4. MEPs demand EU states protect women's reproductive rights
  5. At least nine dead in Russia school shooting
  6. Bulgaria interim government appointed until July election
  7. German priests defy pope to bless same-sex couples
  8. New EU public prosecutor faults Slovenia

Vietnam jails journalist critical of EU trade deal

A journalist who had demanded the EU postpone its trade deal with Vietnam until human rights improved has been sentenced to 15 years in jail. The EU Commission says it first needs to conduct a detailed analysis before responding.

Stakeholders' Highlights

  1. Nordic Council of MinistersNordic Council enters into formal relations with European Parliament
  2. Nordic Council of MinistersWomen more active in violent extremist circles than first assumed
  3. Nordic Council of MinistersDigitalisation can help us pick up the green pace
  4. Nordic Council of MinistersCOVID19 is a wake-up call in the fight against antibiotic resistance
  5. Nordic Council of MinistersThe Nordic Region can and should play a leading role in Europe’s digital development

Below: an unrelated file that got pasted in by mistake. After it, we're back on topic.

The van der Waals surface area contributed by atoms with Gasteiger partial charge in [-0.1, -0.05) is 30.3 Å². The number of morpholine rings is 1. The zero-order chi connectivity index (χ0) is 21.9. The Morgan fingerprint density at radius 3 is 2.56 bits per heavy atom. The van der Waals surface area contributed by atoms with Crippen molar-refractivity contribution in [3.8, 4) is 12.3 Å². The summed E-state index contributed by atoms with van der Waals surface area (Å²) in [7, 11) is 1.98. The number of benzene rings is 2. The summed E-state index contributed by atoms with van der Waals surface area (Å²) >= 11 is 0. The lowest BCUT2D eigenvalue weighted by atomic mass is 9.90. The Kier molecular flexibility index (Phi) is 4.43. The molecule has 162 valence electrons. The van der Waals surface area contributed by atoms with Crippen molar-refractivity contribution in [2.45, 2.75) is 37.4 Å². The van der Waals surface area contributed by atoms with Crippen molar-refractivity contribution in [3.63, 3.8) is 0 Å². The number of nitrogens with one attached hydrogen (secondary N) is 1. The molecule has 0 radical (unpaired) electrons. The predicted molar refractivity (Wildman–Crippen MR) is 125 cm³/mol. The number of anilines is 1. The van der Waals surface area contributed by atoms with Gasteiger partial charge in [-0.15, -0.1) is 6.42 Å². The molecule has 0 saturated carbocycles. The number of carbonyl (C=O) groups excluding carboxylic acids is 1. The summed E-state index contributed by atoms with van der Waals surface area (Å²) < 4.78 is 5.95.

6. Nordic Council of MinistersNordic Council to host EU webinars on energy, digitalisation and antibiotic resistance

Latest News

  1. EU aims at 'zero pollution' in air, water and soil by 2050
  2. French police arrest Luxembourg former top spy
  3. Vaccine drives spur better-than-expected EU economic recovery
  4. Slovenia causing headaches for new EU anti-graft office
  5. 'No place to hide' in Gaza, as fighting escalates
  6. EU chases 90m AstraZeneca vaccines in fresh legal battle
  7. Fidesz MEP oversees FOI appeals on disgraced Fidesz MEP
  8. Belgium outlines summer Covid relaxation plans

Join EUobserver

Support quality EU news

Join us